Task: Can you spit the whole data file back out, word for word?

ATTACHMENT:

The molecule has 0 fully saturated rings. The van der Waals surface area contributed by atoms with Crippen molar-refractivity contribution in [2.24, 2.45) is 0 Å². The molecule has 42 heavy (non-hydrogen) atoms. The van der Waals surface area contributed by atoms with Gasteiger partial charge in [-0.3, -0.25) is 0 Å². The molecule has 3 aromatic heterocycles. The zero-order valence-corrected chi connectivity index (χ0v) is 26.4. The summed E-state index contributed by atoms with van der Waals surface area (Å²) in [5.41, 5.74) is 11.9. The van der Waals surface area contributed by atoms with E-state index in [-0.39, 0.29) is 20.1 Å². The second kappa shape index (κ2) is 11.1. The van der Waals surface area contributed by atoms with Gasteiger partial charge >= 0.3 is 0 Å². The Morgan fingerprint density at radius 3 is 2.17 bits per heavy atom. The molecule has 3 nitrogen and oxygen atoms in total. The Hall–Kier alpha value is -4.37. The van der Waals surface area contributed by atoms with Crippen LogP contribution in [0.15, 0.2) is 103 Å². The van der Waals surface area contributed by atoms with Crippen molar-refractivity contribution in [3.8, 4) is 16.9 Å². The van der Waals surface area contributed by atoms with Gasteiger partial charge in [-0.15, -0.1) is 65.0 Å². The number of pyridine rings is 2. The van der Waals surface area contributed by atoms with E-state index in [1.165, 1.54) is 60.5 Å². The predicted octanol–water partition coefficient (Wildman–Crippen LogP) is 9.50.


The molecule has 0 fully saturated rings. The van der Waals surface area contributed by atoms with Crippen molar-refractivity contribution in [2.24, 2.45) is 0 Å². The molecule has 42 heavy (non-hydrogen) atoms. The van der Waals surface area contributed by atoms with Gasteiger partial charge in [-0.3, -0.25) is 0 Å². The molecule has 3 aromatic heterocycles. The zero-order valence-corrected chi connectivity index (χ0v) is 26.4. The summed E-state index contributed by atoms with van der Waals surface area (Å²) in [5.41, 5.74) is 11.9. The van der Waals surface area contributed by atoms with E-state index in [-0.39, 0.29) is 20.1 Å². The second kappa shape index (κ2) is 11.1. The van der Waals surface area contributed by atoms with Gasteiger partial charge >= 0.3 is 0 Å². The Morgan fingerprint density at radius 3 is 2.17 bits per heavy atom. The molecule has 3 nitrogen and oxygen atoms in total. The Hall–Kier alpha value is -4.37. The van der Waals surface area contributed by atoms with Crippen LogP contribution in [0.15, 0.2) is 103 Å². The van der Waals surface area contributed by atoms with Crippen molar-refractivity contribution in [3.8, 4) is 16.9 Å². The van der Waals surface area contributed by atoms with Gasteiger partial charge in [-0.15, -0.1) is 65.0 Å². The number of pyridine rings is 2. The van der Waals surface area contributed by atoms with E-state index in [1.165, 1.54) is 60.5 Å². The predicted octanol–water partition coefficient (Wildman–Crippen LogP) is 9.50.